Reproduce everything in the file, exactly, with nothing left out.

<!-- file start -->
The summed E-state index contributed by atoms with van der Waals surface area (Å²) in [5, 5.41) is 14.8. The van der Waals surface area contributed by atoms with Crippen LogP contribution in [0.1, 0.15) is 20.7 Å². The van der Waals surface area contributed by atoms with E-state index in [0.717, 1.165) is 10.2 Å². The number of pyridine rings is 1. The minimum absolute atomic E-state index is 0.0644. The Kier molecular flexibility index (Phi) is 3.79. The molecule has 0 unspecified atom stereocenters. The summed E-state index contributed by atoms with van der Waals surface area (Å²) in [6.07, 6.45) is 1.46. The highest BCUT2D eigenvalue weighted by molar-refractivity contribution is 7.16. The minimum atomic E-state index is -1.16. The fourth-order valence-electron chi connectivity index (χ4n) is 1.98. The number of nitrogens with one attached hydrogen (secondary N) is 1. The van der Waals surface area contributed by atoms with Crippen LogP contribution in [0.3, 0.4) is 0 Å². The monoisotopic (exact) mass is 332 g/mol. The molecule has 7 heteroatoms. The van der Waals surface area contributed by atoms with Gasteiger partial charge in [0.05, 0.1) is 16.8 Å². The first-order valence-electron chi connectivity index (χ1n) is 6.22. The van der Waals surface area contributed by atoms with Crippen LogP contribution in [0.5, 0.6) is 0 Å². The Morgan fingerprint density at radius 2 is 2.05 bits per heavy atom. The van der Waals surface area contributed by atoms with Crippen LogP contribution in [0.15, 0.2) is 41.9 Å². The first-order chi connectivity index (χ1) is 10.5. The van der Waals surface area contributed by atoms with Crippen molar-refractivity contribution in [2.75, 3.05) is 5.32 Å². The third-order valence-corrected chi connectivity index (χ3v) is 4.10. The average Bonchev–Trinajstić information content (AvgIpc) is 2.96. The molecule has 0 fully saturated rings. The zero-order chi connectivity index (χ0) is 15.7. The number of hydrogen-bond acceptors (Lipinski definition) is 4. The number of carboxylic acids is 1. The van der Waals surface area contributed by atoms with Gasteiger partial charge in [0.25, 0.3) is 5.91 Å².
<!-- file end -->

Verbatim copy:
The summed E-state index contributed by atoms with van der Waals surface area (Å²) in [5, 5.41) is 14.8. The van der Waals surface area contributed by atoms with Crippen LogP contribution in [0.1, 0.15) is 20.7 Å². The van der Waals surface area contributed by atoms with E-state index in [0.717, 1.165) is 10.2 Å². The number of pyridine rings is 1. The minimum absolute atomic E-state index is 0.0644. The Kier molecular flexibility index (Phi) is 3.79. The molecule has 0 unspecified atom stereocenters. The summed E-state index contributed by atoms with van der Waals surface area (Å²) in [6.07, 6.45) is 1.46. The highest BCUT2D eigenvalue weighted by molar-refractivity contribution is 7.16. The minimum atomic E-state index is -1.16. The fourth-order valence-electron chi connectivity index (χ4n) is 1.98. The number of nitrogens with one attached hydrogen (secondary N) is 1. The van der Waals surface area contributed by atoms with Crippen LogP contribution in [0.3, 0.4) is 0 Å². The monoisotopic (exact) mass is 332 g/mol. The molecule has 7 heteroatoms. The van der Waals surface area contributed by atoms with Gasteiger partial charge in [0.05, 0.1) is 16.8 Å². The first-order valence-electron chi connectivity index (χ1n) is 6.22. The van der Waals surface area contributed by atoms with Crippen LogP contribution in [0.5, 0.6) is 0 Å². The Morgan fingerprint density at radius 2 is 2.05 bits per heavy atom. The van der Waals surface area contributed by atoms with Crippen LogP contribution in [0.15, 0.2) is 41.9 Å². The first-order chi connectivity index (χ1) is 10.5. The van der Waals surface area contributed by atoms with Crippen molar-refractivity contribution in [2.75, 3.05) is 5.32 Å². The third-order valence-corrected chi connectivity index (χ3v) is 4.10. The average Bonchev–Trinajstić information content (AvgIpc) is 2.96. The molecule has 0 fully saturated rings. The zero-order chi connectivity index (χ0) is 15.7. The number of hydrogen-bond acceptors (Lipinski definition) is 4. The number of carboxylic acids is 1. The van der Waals surface area contributed by atoms with Gasteiger partial charge in [0.25, 0.3) is 5.91 Å².